Drawing from Bronfenbrenner’s (1995) bioecological model of human development, youth experiences in sport are influenced by proximal social agents (e.g., parents, athletes, coaches) as well as broader contextual factors (e.g., administrators, league policies, societal values). Coaches spend significant time with athletes, serving as important sources of feedback and evaluation. The quality of coach-athlete relationships may depend on how well coaches are trained in children’s physical and psychosocial development. Indeed many coaches feel ill-prepared to handle the developmental, psychological, and interpersonal aspects of youth sport and formal coaching education programs do not sufficiently meet coaches’ needs (Erikson et al., 2008; Wiersma & Sherman, 2005). As such, coaches who do not receive proper training are less prepared to help youth reap developmental benefits of sport participation. It is thus essential to structure coaching education opportunities that meet coaches’ needs and maximize benefits for youth. Previous studies have primarily relied on coaches’ perspectives to structure coaching education. However, parents and administrators also play direct (e.g., parent-athlete relationships) and indirect (e.g., coach-parent or parent-administrator interactions) roles in children’s sport experiences. To effectively design coaching education, it is therefore necessary to consider all levels of contextual influence that might explain how coaches are trained and in turn interact with athletes. The purpose of this study was to gather multiple perspectives (coaches, parents, administrators) of the perceived needs and value of coaching education programs in a youth sport community. Survey results reveal how these perspectives converge and diverge on the content and worth of coaching education and provide practical information about how to tailor coaching education to a community’s needs. Findings are couched in Bronfenbrenner’s framework and discussed in terms of how young athletes’ experiences in sport are shaped by proximal and distal social contextual factors.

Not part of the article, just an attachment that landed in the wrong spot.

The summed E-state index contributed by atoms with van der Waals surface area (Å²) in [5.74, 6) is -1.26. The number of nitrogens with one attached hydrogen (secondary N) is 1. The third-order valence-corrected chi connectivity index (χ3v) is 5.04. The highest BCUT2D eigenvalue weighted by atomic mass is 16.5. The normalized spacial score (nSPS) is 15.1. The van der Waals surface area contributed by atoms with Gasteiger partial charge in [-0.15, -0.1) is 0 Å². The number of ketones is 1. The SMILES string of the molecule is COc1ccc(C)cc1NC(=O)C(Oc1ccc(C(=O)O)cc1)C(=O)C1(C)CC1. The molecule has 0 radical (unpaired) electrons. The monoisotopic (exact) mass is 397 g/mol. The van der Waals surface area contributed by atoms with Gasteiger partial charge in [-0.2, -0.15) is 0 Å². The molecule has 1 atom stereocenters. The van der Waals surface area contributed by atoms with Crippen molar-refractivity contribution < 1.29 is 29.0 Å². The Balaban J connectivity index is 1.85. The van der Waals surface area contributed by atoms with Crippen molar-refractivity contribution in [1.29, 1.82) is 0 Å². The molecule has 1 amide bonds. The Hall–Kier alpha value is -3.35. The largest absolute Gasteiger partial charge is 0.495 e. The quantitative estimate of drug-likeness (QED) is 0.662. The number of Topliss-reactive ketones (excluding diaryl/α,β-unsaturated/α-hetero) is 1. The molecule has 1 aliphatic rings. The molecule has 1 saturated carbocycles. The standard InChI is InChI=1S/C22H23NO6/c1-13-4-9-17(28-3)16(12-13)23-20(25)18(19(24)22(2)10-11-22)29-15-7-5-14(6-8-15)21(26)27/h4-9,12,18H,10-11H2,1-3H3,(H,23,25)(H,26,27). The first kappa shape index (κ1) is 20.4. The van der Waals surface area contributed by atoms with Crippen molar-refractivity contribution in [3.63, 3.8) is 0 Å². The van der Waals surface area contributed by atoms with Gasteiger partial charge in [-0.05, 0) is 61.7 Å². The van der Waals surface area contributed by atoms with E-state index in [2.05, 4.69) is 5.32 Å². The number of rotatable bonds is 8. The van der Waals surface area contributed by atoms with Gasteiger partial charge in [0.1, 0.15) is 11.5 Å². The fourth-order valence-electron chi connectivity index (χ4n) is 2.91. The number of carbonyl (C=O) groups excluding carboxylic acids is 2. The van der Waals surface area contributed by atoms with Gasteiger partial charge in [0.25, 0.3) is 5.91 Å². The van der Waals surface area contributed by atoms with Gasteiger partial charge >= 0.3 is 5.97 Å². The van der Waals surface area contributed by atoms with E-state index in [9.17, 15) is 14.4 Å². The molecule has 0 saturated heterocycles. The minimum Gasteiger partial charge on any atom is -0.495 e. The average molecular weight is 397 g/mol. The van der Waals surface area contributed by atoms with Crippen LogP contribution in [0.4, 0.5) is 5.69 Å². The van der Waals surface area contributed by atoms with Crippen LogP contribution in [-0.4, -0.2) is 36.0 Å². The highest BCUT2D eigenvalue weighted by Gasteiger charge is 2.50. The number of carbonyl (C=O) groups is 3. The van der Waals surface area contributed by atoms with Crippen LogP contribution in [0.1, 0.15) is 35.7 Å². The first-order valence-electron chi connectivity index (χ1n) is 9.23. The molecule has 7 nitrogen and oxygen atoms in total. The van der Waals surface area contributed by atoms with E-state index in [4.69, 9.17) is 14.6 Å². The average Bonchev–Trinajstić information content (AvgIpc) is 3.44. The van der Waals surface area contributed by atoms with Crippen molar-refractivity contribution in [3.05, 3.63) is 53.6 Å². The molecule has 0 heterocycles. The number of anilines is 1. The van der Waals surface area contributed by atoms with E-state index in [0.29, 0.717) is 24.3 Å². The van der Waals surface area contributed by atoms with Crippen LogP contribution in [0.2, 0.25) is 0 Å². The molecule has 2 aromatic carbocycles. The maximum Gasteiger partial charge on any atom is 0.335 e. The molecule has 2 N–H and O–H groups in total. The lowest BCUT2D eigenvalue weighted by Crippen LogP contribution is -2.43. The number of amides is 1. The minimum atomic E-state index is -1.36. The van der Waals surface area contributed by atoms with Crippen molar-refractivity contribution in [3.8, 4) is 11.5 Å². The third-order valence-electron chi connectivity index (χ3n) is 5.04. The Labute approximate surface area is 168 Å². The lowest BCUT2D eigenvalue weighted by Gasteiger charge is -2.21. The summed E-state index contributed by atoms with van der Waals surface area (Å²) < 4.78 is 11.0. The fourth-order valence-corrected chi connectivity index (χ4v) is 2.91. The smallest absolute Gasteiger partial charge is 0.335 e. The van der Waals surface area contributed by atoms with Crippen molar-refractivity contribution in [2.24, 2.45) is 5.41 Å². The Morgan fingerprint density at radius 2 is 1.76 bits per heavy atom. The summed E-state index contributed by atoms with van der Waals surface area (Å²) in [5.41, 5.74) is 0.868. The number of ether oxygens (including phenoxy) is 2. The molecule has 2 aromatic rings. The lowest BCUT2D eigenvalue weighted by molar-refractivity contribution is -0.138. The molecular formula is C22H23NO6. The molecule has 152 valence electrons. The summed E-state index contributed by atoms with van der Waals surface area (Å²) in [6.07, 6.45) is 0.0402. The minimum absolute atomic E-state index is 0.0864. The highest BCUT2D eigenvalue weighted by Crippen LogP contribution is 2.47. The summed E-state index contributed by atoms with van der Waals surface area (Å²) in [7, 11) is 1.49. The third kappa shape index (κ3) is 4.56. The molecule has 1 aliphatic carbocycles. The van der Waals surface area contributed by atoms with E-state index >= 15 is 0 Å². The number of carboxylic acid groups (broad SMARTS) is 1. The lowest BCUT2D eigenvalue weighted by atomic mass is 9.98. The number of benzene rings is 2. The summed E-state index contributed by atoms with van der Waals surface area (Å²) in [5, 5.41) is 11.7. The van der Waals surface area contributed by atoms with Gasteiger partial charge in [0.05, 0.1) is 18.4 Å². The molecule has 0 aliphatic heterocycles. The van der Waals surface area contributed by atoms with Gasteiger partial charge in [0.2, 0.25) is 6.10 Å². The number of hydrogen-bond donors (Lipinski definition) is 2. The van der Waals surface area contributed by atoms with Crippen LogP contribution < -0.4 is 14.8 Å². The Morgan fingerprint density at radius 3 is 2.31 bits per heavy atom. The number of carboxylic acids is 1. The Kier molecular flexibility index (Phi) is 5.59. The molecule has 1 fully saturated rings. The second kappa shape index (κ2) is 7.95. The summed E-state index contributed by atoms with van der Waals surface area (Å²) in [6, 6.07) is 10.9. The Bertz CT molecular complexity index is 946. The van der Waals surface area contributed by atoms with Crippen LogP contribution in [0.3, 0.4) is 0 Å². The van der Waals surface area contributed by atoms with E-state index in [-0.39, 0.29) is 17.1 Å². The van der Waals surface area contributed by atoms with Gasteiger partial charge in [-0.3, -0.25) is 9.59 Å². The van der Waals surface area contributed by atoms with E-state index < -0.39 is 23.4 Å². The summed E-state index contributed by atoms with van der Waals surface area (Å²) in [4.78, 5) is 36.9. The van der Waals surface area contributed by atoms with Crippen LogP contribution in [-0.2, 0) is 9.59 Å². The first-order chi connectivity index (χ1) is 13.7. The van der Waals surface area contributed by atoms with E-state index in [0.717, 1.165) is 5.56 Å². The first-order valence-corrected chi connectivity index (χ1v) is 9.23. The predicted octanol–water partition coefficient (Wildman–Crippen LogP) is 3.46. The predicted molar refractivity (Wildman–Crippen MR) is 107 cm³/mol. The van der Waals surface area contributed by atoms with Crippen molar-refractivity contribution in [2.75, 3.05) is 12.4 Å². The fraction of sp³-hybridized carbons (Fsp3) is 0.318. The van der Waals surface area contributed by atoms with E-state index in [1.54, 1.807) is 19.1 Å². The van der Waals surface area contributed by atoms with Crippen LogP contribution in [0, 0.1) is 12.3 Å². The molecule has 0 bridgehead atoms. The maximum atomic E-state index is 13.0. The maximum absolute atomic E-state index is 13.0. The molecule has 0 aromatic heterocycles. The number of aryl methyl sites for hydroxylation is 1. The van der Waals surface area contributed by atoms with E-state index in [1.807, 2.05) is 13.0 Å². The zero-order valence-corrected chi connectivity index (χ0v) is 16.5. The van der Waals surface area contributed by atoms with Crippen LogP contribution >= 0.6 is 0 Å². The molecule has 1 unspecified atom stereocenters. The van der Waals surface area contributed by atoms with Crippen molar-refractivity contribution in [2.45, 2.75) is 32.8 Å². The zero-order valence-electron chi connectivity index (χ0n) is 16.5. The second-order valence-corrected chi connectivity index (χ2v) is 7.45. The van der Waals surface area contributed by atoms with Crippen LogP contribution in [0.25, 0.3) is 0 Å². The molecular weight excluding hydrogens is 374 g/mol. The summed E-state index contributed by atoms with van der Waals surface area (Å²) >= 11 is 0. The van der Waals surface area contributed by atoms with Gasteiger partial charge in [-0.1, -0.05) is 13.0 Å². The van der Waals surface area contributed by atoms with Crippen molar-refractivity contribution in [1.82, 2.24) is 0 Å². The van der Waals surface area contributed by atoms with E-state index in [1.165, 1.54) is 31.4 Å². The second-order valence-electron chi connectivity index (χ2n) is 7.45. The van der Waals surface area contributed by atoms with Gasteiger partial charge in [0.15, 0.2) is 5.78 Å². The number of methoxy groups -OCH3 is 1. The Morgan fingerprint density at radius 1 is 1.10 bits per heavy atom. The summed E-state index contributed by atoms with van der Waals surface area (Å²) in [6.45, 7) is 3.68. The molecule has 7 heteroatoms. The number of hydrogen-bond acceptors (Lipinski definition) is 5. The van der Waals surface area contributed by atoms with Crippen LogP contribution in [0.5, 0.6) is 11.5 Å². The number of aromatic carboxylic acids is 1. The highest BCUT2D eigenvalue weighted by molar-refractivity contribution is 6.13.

Available at: http://works.bepress.com/laura_jonespetranek/13/